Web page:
I find myself in the very unusual and not altogether—I hope he will not mind my saying it—welcome position of agreeing with a great deal of what the hon. Member for Kidderminster (Mr. Nabarro) has said. First, I entirely agree with his repudiation of the rebuke which his hon. Friend the Member for Louth (Mr. Osborne) attempted to deliver to my right hon. Friend the Member for Battersea, North (Mr. Jay) for bringing politics into this matter. When I heard the hon. Lady the Member for Tyne-mouth (Dame Irene Ward) repeat the rebuke and in the course of her speech say that she had defeated "Maggie" Bondfield in 1921 in a constituency that had an enormous degree of unemployment, I thought that we had perhaps reached the limit of impertinence. Of course, politics enters into these matters. Why should it not?

Mr. Nabarro

Hear, hear. That is what I say.

Mr. Silverman

I was saying to the hon. Gentleman—I hope he will recover from the shock shortly—that I was agreeing with him. I have heard so much in the twenty-odd years that I have been a Member of this House about keeping this, that and the other out of politics. We were told that we must keep unemployment out of politics; we must keep old-age pensions out of politics; we must keep poverty out of politics; we must keep national health out of politics; we must keep housing and slum clearance out of politics; we must keep foreign affairs out of politics; and we must keep national defence out of politics. What in the world will be left in politics if we keep out all the things that hon. Members opposite wish to keep out, [Interruption.] My hon. Friend is mistaken; even the Rent Act was recommended from the Government Front Bench as a non-partisan non-political attempt to deal with a purely economic heritage which accumulated during the years since control was first imposed in 1914 and with which politics had nothing whatever to do.

At the same time that we are told to keep out of our party representative politics in a Parliamentary representative democratic system all the things for which politics are important, we are told that we must at any moment be ready to smash the world to smithereens in order to preserve the party representative Parliamentary political system. The whole point is that these questions, especially the question of poverty and unemployment, are approached by people who are interested in politics from fundamentally different points of view.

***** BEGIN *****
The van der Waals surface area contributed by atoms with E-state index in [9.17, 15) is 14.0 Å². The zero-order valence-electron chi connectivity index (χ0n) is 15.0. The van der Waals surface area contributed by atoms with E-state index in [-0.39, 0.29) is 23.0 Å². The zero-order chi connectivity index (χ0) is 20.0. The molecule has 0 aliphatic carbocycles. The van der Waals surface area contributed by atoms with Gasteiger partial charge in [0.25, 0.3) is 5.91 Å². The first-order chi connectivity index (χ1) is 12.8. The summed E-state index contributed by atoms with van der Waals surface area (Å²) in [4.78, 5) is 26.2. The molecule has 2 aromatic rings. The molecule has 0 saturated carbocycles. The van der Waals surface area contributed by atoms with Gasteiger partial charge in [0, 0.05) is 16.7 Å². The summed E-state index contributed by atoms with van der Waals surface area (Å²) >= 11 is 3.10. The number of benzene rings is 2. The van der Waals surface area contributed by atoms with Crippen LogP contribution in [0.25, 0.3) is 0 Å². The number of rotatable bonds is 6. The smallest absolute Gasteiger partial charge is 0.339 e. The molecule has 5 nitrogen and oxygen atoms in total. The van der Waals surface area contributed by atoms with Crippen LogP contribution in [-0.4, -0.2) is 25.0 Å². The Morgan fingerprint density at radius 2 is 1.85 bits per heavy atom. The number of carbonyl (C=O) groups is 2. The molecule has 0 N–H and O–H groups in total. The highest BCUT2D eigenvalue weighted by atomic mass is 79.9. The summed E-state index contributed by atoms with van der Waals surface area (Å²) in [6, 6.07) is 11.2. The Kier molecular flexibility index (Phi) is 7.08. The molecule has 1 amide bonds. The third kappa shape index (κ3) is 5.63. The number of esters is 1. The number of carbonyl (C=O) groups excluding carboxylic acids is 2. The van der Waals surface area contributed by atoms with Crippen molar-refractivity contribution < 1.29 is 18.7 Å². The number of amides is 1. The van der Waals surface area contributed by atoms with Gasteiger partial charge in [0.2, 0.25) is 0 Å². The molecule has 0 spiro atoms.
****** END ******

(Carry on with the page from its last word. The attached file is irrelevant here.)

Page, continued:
The hon. Member for Tynemouth spoke about the 'thirties and the problem of unemployment in those days. She mistakes what the controversy was about. Nobody has ever suggested, or hardly anybody has ever suggested, that members of the party opposite, which formed the Government during those dreadful miserable years, liked unemployment or the spectacle of people living on unemployment payments or depending on them. Nobody supposed that they were less humanitarian than the rest of us. Nobody supposed that human suffering meant less to them than it means to us. It is wrong to suppose that that was what divided one side of the House from the other. We were prepared to concede—although sometimes when we look at the measures that they recommended it requires an enormous effort to make the concession—that their intentions were right.

What we said was that their whole analysis of politics and economics as the causes of these ills was mistaken and the remedies which they intended, and perfectly sincerely intended, to cure them were themselves more likely to increase them than do any good. When the hon. Member for Louth took pride in minimising the amount of unemployment in this country now—and, indeed, he is right when he says that it is much greater in other countries—he was again mistaking the point.

I will not invite the hon. Member to do it tonight, but will he endeavour some day to consider why there should be any unemployment in the United States of America? We can understand why this should be so in Canada. One can say that Canada may have vast riches, but it is under-populated and has not enough capital investment and its resources are not fully deployed. But why should this be so in America? What does America lack? It has all the raw materials that it needs. It has the most fertile land in the world. It has a highly intelligent, industrious and progressive-minded population. The Americans are technically the most advanced people in the world. They have the best tools, they have power and they have factories. Why should they have unemployment?

Mr. Osborne

May I interrupt the hon. Gentleman?

Mr. Silverman

Yes, if the hon. Gentleman will not be too long.

Mr. Osborne